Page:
Brazil: Rio de Janeiro

Typically we start researching a country just days before we actually enter it.  With Brazil, that plan backfired.  A three week stay may have been enough in a country like Bolivia or Peru, but for a country similar to the USA in size and number of destination cities, we would hardly be able to scratch the surface.  So entering Rio de Janeiro, we knew it was our third and last chance on this trip to get to know Brazil.  Unfortunately (we’ve been starting too many sentences like this lately – it really hasn’t been THAT bad), Rio de Janeiro is packed in July – winter break for Brazil, and it seems everyone else wants to get to know this city too.

We arrived with our Colombian friends late in the evening, and given that Rio has a reputation for being dangerous, we decided to follow them to their hostel.  Just to be clear, I don’t see how Rio is any more dangerous than any other big city we’ve been to.  Even at the beach, people would leave their belongings, with little concern for theft, as they entered the water.  Either way, we always err on the side of caution, so when the airline offered to pay for separate cabs to the airport closer to town, we combined our vouchers and convinced them to “keep the change” if they took us all to one single destination: Pura Vida Hostel in Copacabana Beach.

We were stuck in a dorm, helpless against the comings and goings of our roommates and the party going on downstairs.  On the plus side, our hostel had a private room the next evening for us (however, nothing for night number three) and was organizing a trip to a football match (soccer) and a crafty tour that hit all the sites called “A Day in Rio.”  We jumped on both despite forecasts of rain.  All through South America we wanted to see a live soccer match, but it seemed like the teams we were interested in seeing were never playing at home.  We weren’t going to let this chance slip away.  In the meantime, a chance visit turned into a small addiction at the corner juice bars.  Sometimes the same company would have locations on opposing corners, like Starbucks in the US.  I guess when you have that much fruit available, you have to find a use for it, so we had fresh juice and acai bowls on a daily basis.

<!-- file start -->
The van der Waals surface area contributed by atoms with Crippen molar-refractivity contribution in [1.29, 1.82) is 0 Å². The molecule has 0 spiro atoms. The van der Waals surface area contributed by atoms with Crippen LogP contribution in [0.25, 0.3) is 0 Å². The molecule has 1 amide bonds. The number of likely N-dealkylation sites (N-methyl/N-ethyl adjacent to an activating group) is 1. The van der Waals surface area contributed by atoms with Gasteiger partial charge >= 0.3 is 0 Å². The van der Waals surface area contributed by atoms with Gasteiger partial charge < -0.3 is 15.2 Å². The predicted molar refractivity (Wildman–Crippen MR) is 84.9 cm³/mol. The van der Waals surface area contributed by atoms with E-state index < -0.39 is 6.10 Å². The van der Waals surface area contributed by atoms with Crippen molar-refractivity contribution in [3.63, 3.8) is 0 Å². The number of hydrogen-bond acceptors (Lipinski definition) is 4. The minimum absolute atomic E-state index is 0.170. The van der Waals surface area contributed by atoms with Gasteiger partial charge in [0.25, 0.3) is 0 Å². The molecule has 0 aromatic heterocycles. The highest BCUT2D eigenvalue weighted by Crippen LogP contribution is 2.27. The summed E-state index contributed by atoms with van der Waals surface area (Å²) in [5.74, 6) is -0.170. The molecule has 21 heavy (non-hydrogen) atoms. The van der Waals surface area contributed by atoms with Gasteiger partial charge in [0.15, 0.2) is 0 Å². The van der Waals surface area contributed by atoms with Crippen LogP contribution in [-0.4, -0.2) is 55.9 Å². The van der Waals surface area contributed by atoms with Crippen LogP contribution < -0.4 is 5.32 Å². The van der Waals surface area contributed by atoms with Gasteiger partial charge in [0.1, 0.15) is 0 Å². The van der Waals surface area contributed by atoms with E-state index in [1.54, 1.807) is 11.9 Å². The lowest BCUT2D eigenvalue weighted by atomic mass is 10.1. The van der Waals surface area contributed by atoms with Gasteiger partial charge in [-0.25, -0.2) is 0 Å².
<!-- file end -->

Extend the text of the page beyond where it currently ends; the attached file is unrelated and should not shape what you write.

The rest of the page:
Before the game, Joshua and I explored the beaches of Copacabana, Ipanema, and Leblon by foot.  At about the point we were furthest from the hostel, the rain clouds started to dump with full force.  It required us to learn the public transit system rather quickly.  Interestingly, we’ve been told by many locals that Brazil may not be ready for the World Cup or the Olympics for a few reasons: a somewhat limited public transit system, few English speakers, and the most interesting comment from our tour guide (which is somewhat unbelievable), that when you enter a soccer stadium, people tend to sit wherever they want and don’t believe in seat numbers which wouldn’t fly at either the Olympics or the World Cup.  We didn’t have that problem at the soccer match at all but that may be because we were in the last row!  The fans were definitely inspired despite the home team’s woeful play.  The team that just won the Copa Liberatadore, Corinthians from Sao Paulo, wiped the floor with Flameco.